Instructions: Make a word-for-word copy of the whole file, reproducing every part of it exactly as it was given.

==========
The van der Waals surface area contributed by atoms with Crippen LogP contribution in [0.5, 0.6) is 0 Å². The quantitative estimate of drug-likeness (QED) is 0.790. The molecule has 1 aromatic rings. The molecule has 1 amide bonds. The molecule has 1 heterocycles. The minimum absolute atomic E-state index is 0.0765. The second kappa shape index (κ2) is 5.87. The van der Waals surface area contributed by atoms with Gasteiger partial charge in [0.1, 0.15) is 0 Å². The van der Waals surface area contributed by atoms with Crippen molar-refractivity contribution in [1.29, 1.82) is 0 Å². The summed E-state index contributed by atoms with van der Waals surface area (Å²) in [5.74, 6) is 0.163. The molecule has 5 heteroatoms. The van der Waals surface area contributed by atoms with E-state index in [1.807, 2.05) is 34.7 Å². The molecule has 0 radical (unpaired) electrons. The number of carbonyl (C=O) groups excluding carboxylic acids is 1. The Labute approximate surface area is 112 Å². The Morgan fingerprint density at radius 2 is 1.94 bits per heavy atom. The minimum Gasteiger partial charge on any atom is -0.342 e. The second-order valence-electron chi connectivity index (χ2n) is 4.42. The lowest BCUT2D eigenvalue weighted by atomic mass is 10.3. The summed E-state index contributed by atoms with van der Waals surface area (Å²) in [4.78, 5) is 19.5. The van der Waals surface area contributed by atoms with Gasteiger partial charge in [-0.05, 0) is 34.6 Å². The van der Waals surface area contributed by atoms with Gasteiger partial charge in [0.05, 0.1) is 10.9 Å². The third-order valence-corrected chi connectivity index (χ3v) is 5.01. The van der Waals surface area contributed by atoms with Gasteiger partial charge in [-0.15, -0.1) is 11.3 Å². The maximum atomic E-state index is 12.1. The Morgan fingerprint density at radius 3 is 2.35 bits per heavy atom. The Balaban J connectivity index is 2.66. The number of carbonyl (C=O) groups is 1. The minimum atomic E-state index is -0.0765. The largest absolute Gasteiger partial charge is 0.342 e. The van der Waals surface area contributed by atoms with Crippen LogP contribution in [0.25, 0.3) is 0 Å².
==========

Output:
The van der Waals surface area contributed by atoms with Crippen LogP contribution in [0.5, 0.6) is 0 Å². The quantitative estimate of drug-likeness (QED) is 0.790. The molecule has 1 aromatic rings. The molecule has 1 amide bonds. The molecule has 1 heterocycles. The minimum absolute atomic E-state index is 0.0765. The second kappa shape index (κ2) is 5.87. The van der Waals surface area contributed by atoms with Gasteiger partial charge in [0.1, 0.15) is 0 Å². The van der Waals surface area contributed by atoms with Crippen molar-refractivity contribution in [1.29, 1.82) is 0 Å². The summed E-state index contributed by atoms with van der Waals surface area (Å²) in [5.74, 6) is 0.163. The molecule has 5 heteroatoms. The van der Waals surface area contributed by atoms with E-state index in [1.807, 2.05) is 34.7 Å². The molecule has 0 radical (unpaired) electrons. The number of carbonyl (C=O) groups excluding carboxylic acids is 1. The Labute approximate surface area is 112 Å². The Morgan fingerprint density at radius 2 is 1.94 bits per heavy atom. The minimum Gasteiger partial charge on any atom is -0.342 e. The second-order valence-electron chi connectivity index (χ2n) is 4.42. The lowest BCUT2D eigenvalue weighted by atomic mass is 10.3. The summed E-state index contributed by atoms with van der Waals surface area (Å²) in [4.78, 5) is 19.5. The van der Waals surface area contributed by atoms with Gasteiger partial charge in [-0.05, 0) is 34.6 Å². The van der Waals surface area contributed by atoms with Gasteiger partial charge in [0.05, 0.1) is 10.9 Å². The third-order valence-corrected chi connectivity index (χ3v) is 5.01. The van der Waals surface area contributed by atoms with Gasteiger partial charge in [-0.15, -0.1) is 11.3 Å². The maximum atomic E-state index is 12.1. The Morgan fingerprint density at radius 3 is 2.35 bits per heavy atom. The Balaban J connectivity index is 2.66. The number of carbonyl (C=O) groups is 1. The minimum atomic E-state index is -0.0765. The largest absolute Gasteiger partial charge is 0.342 e. The van der Waals surface area contributed by atoms with Crippen LogP contribution in [0.25, 0.3) is 0 Å².